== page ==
What to do when the People we Love Trigger Us.

Via Ruth Lera
on Nov 30, 2017
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The people I adore the most, love the most, and want to be with the most, make me the craziest!

I am sure you may have noticed the same pattern in your life. Personally, I find it funny.

I like to joke that if I were a passenger in a car and the driver was a stranger, and they were slow in choosing a parking spot, I would most likely sit patiently and wait for them to park. But when my spouse of over 20 years is slow to park the car, I frantically yell at him, “Don’t you know how to just park a car for God sakes!”

Yes, only the people we love the most can send us into screaming fits about mundane issues. Although this is annoying, irritating, and at times comical, it is also a great opportunity to grow.

These people are our oldest, dearest soul friends and they are meant to be in our lives—even if it isn’t always easy.

The work we do to evolve is deeply personal and is something we ultimately do alone. However, we also live as part of a community which is evolving, learning, and growing.

This can be difficult. But, just because it is difficult doesn’t mean it isn’t fulfilling.

Our most difficult relationships are usually with the people we love. These people trigger us constantly. They push our buttons, make us doubt ourselves, leave us with hurt feelings, and can send us into our habitual, neurotic reactions of how we respond to intimacy and vulnerability.

Even though this generally doesn’t feel great, it can be good for us.

As Pema Chödrön explains: “We have a culture built on ignoring ubiquitous nervousness: The minute you feel it, you can whip out your cell phone, you can reach for the 900-millionth song on your iPod, but when things are falling apart, then you have to work with it.”

And, oh how the people we love contribute to us falling apart.

When we are stuck in the blame and shame cycle of thinking other people are responsible for our emotions and reactions, it is impossible to get any benefit from being triggered and falling apart.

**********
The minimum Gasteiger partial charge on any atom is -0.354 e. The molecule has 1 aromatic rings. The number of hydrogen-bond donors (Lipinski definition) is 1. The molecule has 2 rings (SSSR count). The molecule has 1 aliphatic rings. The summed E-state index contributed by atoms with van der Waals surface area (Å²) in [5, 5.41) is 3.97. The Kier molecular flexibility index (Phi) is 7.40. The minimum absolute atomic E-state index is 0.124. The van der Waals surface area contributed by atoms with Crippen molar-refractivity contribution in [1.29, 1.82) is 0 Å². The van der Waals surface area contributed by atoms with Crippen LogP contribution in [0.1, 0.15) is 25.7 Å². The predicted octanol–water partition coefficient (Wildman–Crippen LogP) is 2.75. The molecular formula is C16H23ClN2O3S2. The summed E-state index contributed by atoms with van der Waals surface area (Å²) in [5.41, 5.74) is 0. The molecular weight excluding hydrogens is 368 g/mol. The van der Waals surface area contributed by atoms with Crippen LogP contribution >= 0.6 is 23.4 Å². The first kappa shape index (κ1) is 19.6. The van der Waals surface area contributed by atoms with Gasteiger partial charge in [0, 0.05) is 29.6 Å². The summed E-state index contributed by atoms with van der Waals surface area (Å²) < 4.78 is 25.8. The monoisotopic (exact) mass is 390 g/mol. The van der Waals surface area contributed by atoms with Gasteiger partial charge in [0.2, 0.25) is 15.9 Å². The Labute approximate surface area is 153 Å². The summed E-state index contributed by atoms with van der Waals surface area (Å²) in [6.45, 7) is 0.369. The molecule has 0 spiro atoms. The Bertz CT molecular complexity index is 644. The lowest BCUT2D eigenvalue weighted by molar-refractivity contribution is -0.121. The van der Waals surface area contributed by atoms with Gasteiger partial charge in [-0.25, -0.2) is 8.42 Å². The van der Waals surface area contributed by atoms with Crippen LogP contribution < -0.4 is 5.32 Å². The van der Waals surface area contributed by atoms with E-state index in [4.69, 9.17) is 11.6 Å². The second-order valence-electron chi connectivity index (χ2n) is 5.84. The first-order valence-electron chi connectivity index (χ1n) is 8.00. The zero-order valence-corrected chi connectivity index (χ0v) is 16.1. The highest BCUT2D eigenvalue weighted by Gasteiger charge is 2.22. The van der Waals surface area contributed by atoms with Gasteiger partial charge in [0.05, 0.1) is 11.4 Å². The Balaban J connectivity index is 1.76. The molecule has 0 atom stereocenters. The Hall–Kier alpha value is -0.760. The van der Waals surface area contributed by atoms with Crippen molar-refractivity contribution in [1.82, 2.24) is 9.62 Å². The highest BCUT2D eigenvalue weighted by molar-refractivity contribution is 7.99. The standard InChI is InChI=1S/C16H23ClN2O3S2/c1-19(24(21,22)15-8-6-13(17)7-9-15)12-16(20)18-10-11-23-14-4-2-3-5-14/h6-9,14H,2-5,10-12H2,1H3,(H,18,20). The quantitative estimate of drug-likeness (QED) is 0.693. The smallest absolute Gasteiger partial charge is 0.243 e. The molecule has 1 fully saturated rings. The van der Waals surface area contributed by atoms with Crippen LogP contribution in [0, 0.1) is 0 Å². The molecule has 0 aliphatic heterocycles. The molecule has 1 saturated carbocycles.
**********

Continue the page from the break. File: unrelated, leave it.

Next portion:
When we think other people should act differently to make us more comfortable we are basically giving away our own power to change our lives. We are all going to get triggered. This isn’t optional.

There is no way for you to go through life and not be triggered. We all try to make this possible, but it is never going to work. We all try to be so plugged into screens, addicted to substances, or numbed on repression that we won’t be affected by the world around us. But this does not work toward us feeling fulfilled.

When we are triggered by the people we love, not if but when, then we need to ask ourselves, “Where does this hurt? Why does this hurt? And, how can I take responsibility for my own pain?”

We then need to share with them the information about where we are tender. This is how we teach each other to be kind and loving.

Being compassionate to each other’s trauma and tenderness is such a gift. We won’t always be able to protect other people’s soft spots, that is not a fair expectation. But, we can live in a way that we are aware of them.

All of our pain is going to be triggered, but when we stop seeing this as a problem, and embrace the opportunity that it is, increased joy opens to us.

So, get out there, fall in love, spend time with people you care about. Offend others, get offended by others. Stay in the thick of the mess of relationships and then use all that gets stirred up within yourself for your own growth, even when it is uncomfortable, especially if it’s uncomfortable.

The dysfunctionality in our important relationships are true gifts for our own growth. But, we will only benefit from it if we take responsibility for our own tenderness.

Your own tenderness is so beautiful that when you see it clearly you won’t be able to stop yourself from being truly touched.

~

Author: Ruth Lera
Image: Tristan Bowersox/Flickr
Editor: Lieselle Davidson
Copy Editor: Nicole Cameron

 

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About Ruth Lera

Ruth Lera is a mindfulness meditation teacher, energy healer, natural intuitive, writer, boreal forest loiterer, and author of the book Walking the Soul Path; An Energetic Guide to Being Human.

She is also the creator of the Self Healing Community an online portal for tapping into your innate healing abilities.

Besides being a regular contributor for Elephant Journal, Ruth shares her thoughts on energy healing and the universe on her blog, Facebook page, and Twitter.

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